9. Note: The current party General Secretary, states that it never a 'Maoist' party (although others described them so) but did 'adopt Mao Zedong thought' before later rejecting it.
  10. 10.0 10.1 10.2 10.3 10.4 email from Michael Chant to Undercover Research Group, 8 September 2020.
  11. 11.0 11.1 11.2 Corneilus Cardew undated (accessed 20 July 2020).
  12. Who is the Real Cause of 'Violence' and 'Terror' in England and Ireland? Worker’s England Daily News Release, 4 September 1973 (accessed 4 July 2020, via Marxists online).
  13. Note: also cited (with more details) in: Peter Shipley, Revolutionaries in Modern Britain 1976 (accessed 4 July 2020).
  14. 14.0 14.1 Peter Shipley, Revolutionaries in Modern Britain 1976 (accessed 4 July 2020) pp.160.
  15. 15.0 15.1 Evan Smith, No Platform: A History of Anti-Fascism, Universities and the Limits of Free Speech, pp65-75 Routledge, 2020.
  16. Nigel Copsey, Anti-Fascism in Britain, p.120 Palgrave Macmillan, 2000.
  17. Evan Smith, Red Lion Square and the Death of Kevin Gately, New Historical Express (website), 15 June 2013 (accessed 14 September 2020).
  18. Scarman Inquiry into Red Lion Square Disorders: Minutes, Evidence and Papers HO233, 1974-1975 (accessed 14 September 2020).
  19. Dónal O’Driscoll, Operation Aeroscope - A Re-examination Undercover Research Group, 7 November 2018 (accessed 22 September 2020).
  20. Home Secretary announces terms of reference for undercover policing inquiry 16 July 2015 (accessed 22 September 2020).
  21. Note a further case also involving Mark Kennedy - Drax Coal Train - resulted in a further 29 defendants having their convictions quashed. See: Rob Evans,Drax protesters' convictions quashed over withheld evidence of police spy 21 January 2014 (accessed 20 October 2020).
  22. Mark Ellison,Stepen Lawrence Independent Review Hansard, 6 March 2014 (accessed 25 September 2020).
  23. The Secretary of State for the Home Department (Mrs Theresa May)Ellison Review House of Commons Hansard, 6 March 2014 (accessed 25 September 2020).
  24. Note the Criminal Case Review Commission is the statutory body responsible for referring miscarriages to the court of appeal. In 2018 a report found that it was 'not fit for purpose'. See: Eric Allison, Simon Hattenstone and Owen Bowcott Miscarriages of justice body is not fit for purpose, lawyers say The Guardian, 30 May 2018 (accessed 25 September 2020).
  25. CCRC Annual Report 2018 (accessed 22 September 2020).
  26. Note: A similar review also was conducted by the Attorney General. See:Impact of Undisclosed Undercover Police Activity on the Safety of Convictions Report to the Attorney General Crown Prosecution Service (via March 2019 (accessed 22 September 2020 and Rob Evans,Prosecutors forced to admit covert operation caused miscarriage of justice The Guardian, 24 September 2014 (accessed 22 September 2020).
  27. Rob Evans,Prosecutors forced to admit covert operation caused miscarriage of justice 24 September 2014 (accessed 20 October 2020).
  28. Rob Evans, Activists to appeal against convictions over involvement of police spy The Guardian, 7 March 2014 (accessed 22 September 2020).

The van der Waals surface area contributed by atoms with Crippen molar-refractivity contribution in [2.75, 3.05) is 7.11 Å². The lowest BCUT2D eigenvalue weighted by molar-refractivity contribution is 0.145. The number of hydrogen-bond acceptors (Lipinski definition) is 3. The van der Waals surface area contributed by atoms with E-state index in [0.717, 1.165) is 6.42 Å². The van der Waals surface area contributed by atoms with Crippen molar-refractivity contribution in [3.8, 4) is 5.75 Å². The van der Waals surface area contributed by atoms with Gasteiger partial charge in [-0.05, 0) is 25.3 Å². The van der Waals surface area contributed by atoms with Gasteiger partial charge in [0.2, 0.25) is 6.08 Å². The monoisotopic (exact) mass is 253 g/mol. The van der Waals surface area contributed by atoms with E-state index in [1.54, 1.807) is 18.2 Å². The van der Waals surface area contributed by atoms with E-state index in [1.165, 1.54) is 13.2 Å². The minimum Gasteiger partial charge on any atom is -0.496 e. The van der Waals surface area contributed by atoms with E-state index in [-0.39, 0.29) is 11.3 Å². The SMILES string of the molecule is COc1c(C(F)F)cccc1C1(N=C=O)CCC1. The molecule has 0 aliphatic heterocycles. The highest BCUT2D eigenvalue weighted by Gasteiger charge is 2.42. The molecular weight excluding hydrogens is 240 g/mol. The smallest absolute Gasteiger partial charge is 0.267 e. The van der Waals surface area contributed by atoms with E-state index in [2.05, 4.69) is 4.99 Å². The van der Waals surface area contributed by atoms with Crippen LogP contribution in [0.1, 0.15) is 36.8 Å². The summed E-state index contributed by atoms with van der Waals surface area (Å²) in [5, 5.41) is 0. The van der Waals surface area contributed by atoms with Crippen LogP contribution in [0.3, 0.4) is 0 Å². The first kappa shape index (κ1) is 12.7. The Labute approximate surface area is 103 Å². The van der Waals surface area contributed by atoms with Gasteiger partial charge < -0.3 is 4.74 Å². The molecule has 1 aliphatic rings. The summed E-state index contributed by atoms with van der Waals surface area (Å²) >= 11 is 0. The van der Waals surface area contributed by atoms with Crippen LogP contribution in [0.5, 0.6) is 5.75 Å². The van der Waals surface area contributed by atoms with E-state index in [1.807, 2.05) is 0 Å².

29. Note: The internal Metropolitan Police investigation -'Operation Sparkler/Nitrogen' is still in ongoing. See: Lesley Curtis, Final report of Operation Sparkler/ Operation Nitrogen, whatdotheyknow (website), 17 October 2019 (accessed 25 September 2020).
  30. Rob Evans, UK undercover officer accused of encouraging activist to buy shotgun The Guardian, 15 July 2020 (accessed 22 September 2020).
  31. Applications for restriction orders in respect of the real and cover names of officers of the Special Operations Squad and the Special Demonstrations Squad - Directions, Undercover Policing Inquiry, 22 November 2017 (accessed 26 November 2017).
  32. Press notice - ‘Minded-to’ anonymity: Special Demonstration Squad Officers (HN13, HN296, HN304, HN339, HN340, HN354, HN356/124, HN61, HN819, HN109, HN9, HN66), Undercover Policing Inquiry, 15 January 2018.
  33. Kate Wilkinson, Counsel to the Inquiry's Explanatory Note to accompany the Chairman's 'Minded-To' Note 12 in respect of applications for restrictions over the real and cover names of officers of the Special Operations Squad and the Special Demonstration Squad, Undercover Public Inquiry, 13 September 2018.
  34. Department of Legal Services, Open application for a restriction order (anonymity) re: HN13, Metropolitan Police Service, 29 November 2017 (accessed via
  35. Sir John Mitting, Restriction Order Applications by HN4, HN13, HN25, HN30, HN33, HN82, HN96. HN200 and HN304, Undercover Policing Inquiry, 2 October 2018.
  36. Email to core participants, Undercover Policing Inquiry, 23 October 2020.
  37. Sir John Mitting, Restriction Order - HN13, Undercover Policing Inquiry, 8 November 2018 (published on 23 October 2020).
  38. Provisional List of UCOs and Civilians whose evidence is to be considered in Tranche 1 Phase 1 ‘20200908_JW_NPSCP_Response_To_Queries.pdf’, attached to Letter from James Wilson, Inquiry Solicitor to Lydia Dagostino, Coordinator to the Non-State Core Participant lawyers, 9 September 2020.